Geochronology of Metasomatic Events

  • Igor M. Villa
  • Michael L. Williams
Part of the Lecture Notes in Earth System Sciences book series (LNESS)


In order to date any geological event, suitable mineral geochronometers that record that and only that event must be identified and analyzed. In the case of metasomatism, recrystallisation is a key process that controls both the petrology and the isotopic record of minerals. It can occur both in the form of complete neocrystallisation (e.g. in a vein) and in the form of pseudomorphism, whereby dissolution/reprecipitation at the submicroscopic scale plays a central role. Recrystallisation may be complete or not, raising the possibility that relicts of a pre-metasomatic assemblage may be preserved. Because recrystallisation is energetically less costly at almost any temperature than diffusion, and because radiogenic isotopes (except 4He) never diffuse faster than major elements forming the mineral structure, there is a strong causal link between petrographic relicts and isotopic inheritance (as demonstrated for zircon, monazite, titanite, amphibole, K-feldspar, biotite, and muscovite). Metasomatic assemblages commonly contain such mixtures between relicts and newly formed phases, whose geochronology is slightly more complex than that of simple, ideal systems, but can be managed by techniques that have become routine in the last decade and which are described in this chapter. Because of its crucial role in controlling the isotope systematics, the petrogenesis of a mineral needs to be understood in extreme detail, especially using microchemical analyses and micro-imaging techniques, before mineral ages can be correctly interpreted. As the occurrence of recrystallization is limited by the availability of water, minerals act as “geohygrometers” that allow constraints to be placed on the nature and age of fluid circulation episodes, especially metasomatic events.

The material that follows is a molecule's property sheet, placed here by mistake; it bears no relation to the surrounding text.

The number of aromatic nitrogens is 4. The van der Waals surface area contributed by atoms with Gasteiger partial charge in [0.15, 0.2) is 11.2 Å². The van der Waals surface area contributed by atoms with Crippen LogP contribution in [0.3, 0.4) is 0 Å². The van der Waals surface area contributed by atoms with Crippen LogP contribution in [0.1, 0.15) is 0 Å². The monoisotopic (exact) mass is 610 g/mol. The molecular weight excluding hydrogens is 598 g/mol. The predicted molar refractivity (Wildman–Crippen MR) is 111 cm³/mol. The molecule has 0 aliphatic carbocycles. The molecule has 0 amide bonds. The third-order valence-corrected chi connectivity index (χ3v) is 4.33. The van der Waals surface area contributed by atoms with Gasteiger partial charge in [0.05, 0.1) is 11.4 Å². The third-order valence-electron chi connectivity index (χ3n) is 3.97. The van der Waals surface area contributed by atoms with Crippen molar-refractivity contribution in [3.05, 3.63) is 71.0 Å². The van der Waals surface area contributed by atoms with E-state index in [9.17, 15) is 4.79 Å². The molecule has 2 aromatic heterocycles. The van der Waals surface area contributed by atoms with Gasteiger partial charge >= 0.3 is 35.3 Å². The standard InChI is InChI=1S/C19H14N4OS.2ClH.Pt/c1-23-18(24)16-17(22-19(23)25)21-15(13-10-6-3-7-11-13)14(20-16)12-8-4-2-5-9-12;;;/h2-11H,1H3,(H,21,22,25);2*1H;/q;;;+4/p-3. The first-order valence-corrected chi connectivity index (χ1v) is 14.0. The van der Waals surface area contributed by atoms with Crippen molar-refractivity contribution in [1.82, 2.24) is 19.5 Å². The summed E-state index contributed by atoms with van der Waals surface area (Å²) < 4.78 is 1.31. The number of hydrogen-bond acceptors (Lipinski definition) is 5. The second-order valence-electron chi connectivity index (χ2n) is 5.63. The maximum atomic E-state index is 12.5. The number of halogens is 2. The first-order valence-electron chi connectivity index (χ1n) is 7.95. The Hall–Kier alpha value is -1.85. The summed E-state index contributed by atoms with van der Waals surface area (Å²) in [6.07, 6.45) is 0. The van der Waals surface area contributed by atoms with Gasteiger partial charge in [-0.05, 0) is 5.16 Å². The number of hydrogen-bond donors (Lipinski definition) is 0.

Aqueous Fluid Radiogenic Isotope Metasomatic Event Metasomatic Reaction Isotopic Closure 
These keywords were added by machine and not by the authors. This process is experimental and the keywords may be updated as the learning algorithm improves.



Reviews by Fernando Corfu, Pete Dahl, Gianfranco Di Vincenzo, and Klaus Mezger improved earlier versions of the manuscript.


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© Springer Berlin Heidelberg 2013

Authors and Affiliations

  1. 1.Institut für GeologieUniversität BernBernSwitzerland
  2. 2.Dipartimento di Scienze Geologiche e GeotecnologieUniversità di Milano BicoccaMilanoItaly
  3. 3.Department of GeosciencesUniversity of MassachusettsAmherstUSA

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